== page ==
RELATED: Mike Florio gives an inside look into the Lamar Jackson deal

And with three of the first four picks in the 2023 NFL Draft being spent on a quarterback, emerging talent will likely turn the tides for some franchises this upcoming season.

See below for Chris Simms’ top 40 QB countdown ahead of the upcoming season. Be sure to subscribe to Chris Simms Unbuttoned for more on the 2023 NFL season as well as an unfiltered look at the NFL featuring player access, unabashed opinion, X&O film breakdown and stories from a life in and around football.

RELATED: Peter King’s latest offseason NFL power rankings

Chris Simms’ 2023 Top 40 QB Countdown:

40. Desmond Ridder (ATL)

39. Sam Howell (WAS)

38. Bryce Young (CAR)

37. CJ Stroud (HOU)

36. Anthony Richardson (IND)

35. Mike White (MIA)

34. Gardner Minshew (IND)

33. Taylor Heinicke (ATL)

32. Jarrett Stidham (DEN)

31. Jordan Love (GB)

30. Davis Mills (HOU)

29. Tyler Huntley (BAL)

28. Andy Dalton (CAR)

27. Sam Darnold (SF)

26. Brock Purdy (SF)

25. Kenny Pickett (PIT)

24. Baker Mayfield (TB)

23. Justin Fields (CHI)

22. Jimmy Garoppolo (LV)

21. Tua Tagovailoa (MIA)

20. Mac Jones (NE)

19. Kyler Murray (AZ)

18. Derek Carr (NO)

17. Jared Goff (DET)

16. Ryan Tannehill (TEN)

15. Geno Smith (SEA)

14. Russell Wilson (DEN)

13. Dak Prescott (DAL)

12. Kirk Cousins (MIN)

11. Daniel Jones (NYG)

10. Matthew Stafford (LAR)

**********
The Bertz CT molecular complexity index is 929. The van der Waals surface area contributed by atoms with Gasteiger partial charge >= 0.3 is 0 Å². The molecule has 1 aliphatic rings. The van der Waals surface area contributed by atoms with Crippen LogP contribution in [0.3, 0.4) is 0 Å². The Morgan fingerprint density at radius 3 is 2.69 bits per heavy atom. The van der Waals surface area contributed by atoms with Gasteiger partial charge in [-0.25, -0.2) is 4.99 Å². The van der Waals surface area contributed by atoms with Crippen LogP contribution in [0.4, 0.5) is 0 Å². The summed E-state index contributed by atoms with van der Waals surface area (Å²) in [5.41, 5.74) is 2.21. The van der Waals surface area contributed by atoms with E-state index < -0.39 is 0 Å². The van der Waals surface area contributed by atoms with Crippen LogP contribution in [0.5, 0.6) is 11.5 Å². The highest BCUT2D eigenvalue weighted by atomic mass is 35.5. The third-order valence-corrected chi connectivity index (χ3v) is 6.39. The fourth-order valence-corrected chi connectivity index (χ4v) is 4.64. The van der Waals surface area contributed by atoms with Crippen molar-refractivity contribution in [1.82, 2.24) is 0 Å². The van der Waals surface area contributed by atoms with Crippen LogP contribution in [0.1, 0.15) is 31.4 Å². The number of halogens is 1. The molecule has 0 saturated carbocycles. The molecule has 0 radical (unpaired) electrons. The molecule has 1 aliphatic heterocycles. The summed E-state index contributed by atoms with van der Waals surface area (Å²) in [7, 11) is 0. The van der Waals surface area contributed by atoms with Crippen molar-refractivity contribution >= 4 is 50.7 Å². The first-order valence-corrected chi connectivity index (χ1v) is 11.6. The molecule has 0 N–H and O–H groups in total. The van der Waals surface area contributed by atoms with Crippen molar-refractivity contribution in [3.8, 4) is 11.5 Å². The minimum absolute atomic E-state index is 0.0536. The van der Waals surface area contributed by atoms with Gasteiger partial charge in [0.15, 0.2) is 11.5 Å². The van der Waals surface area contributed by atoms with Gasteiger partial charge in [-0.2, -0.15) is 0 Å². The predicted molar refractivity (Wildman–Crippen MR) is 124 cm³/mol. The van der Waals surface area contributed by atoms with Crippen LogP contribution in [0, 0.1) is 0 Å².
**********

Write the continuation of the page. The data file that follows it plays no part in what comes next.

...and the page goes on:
9. Deshaun Watson (CLE)

8. Aaron Rodgers (NYJ)

7. Jalen Hurts (PHI)

6. Trevor Lawrence (JAX)

5. Lamar Jackson (BAL)

4. Justin Herbert (LAC)

3. Josh Allen (BUF)

2. Joe Burrow (CLE)

1. Patrick Mahomes (KC)

2023 NFL Schedule Release: Start time, how to watch, live stream, channel


With another exciting NFL Draft in the books, teams can now turn their gaze toward the road to Super Bowl LVIII in Las Vegas. The path to Super Bowl glory, however, is about to become abundantly more clear with the 2023 NFL season schedule release.

This year’s NFL season schedule release is nearly here, with the entirety of the 2023 NFL schedule being unveiled on Thursday, May 11 at 8 p.m. ET on both Peacock and NFL Network. See below for everything you need to know for one of the offseason’s most anticipated events.

RELATED: Click here for full analysis on Rounds 1-7 of the 2023 NFL Draft

When will the 2023 NFL season schedule be released?